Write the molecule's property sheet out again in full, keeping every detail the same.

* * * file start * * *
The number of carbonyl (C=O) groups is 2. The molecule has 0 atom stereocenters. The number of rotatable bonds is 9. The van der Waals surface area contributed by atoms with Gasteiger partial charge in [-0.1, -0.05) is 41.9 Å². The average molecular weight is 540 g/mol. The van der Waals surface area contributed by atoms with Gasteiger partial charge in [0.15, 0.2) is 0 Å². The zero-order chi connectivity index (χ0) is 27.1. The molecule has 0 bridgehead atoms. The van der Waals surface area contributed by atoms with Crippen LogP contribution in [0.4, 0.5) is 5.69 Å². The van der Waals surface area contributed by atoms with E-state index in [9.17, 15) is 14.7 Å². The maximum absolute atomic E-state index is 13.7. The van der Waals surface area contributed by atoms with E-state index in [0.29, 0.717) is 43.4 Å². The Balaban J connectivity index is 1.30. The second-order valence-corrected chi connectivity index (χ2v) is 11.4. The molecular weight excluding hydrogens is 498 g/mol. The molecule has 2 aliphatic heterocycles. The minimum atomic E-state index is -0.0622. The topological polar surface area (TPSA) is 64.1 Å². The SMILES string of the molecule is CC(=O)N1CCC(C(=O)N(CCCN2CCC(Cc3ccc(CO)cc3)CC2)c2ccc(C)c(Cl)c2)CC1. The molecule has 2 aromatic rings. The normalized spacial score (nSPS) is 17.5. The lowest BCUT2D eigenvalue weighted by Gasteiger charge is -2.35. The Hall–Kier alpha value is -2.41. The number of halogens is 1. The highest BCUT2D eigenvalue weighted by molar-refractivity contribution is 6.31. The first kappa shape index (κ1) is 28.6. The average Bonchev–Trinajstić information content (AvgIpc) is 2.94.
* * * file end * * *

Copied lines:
The number of carbonyl (C=O) groups is 2. The molecule has 0 atom stereocenters. The number of rotatable bonds is 9. The van der Waals surface area contributed by atoms with Gasteiger partial charge in [-0.1, -0.05) is 41.9 Å². The average molecular weight is 540 g/mol. The van der Waals surface area contributed by atoms with Gasteiger partial charge in [0.15, 0.2) is 0 Å². The zero-order chi connectivity index (χ0) is 27.1. The molecule has 0 bridgehead atoms. The van der Waals surface area contributed by atoms with Crippen LogP contribution in [0.4, 0.5) is 5.69 Å². The van der Waals surface area contributed by atoms with E-state index in [9.17, 15) is 14.7 Å². The maximum absolute atomic E-state index is 13.7. The van der Waals surface area contributed by atoms with E-state index in [0.29, 0.717) is 43.4 Å². The Balaban J connectivity index is 1.30. The second-order valence-corrected chi connectivity index (χ2v) is 11.4. The molecular weight excluding hydrogens is 498 g/mol. The molecule has 2 aliphatic heterocycles. The minimum atomic E-state index is -0.0622. The topological polar surface area (TPSA) is 64.1 Å². The SMILES string of the molecule is CC(=O)N1CCC(C(=O)N(CCCN2CCC(Cc3ccc(CO)cc3)CC2)c2ccc(C)c(Cl)c2)CC1. The molecule has 2 aromatic rings. The normalized spacial score (nSPS) is 17.5. The lowest BCUT2D eigenvalue weighted by Gasteiger charge is -2.35. The Hall–Kier alpha value is -2.41. The number of halogens is 1. The highest BCUT2D eigenvalue weighted by molar-refractivity contribution is 6.31. The first kappa shape index (κ1) is 28.6. The average Bonchev–Trinajstić information content (AvgIpc) is 2.94.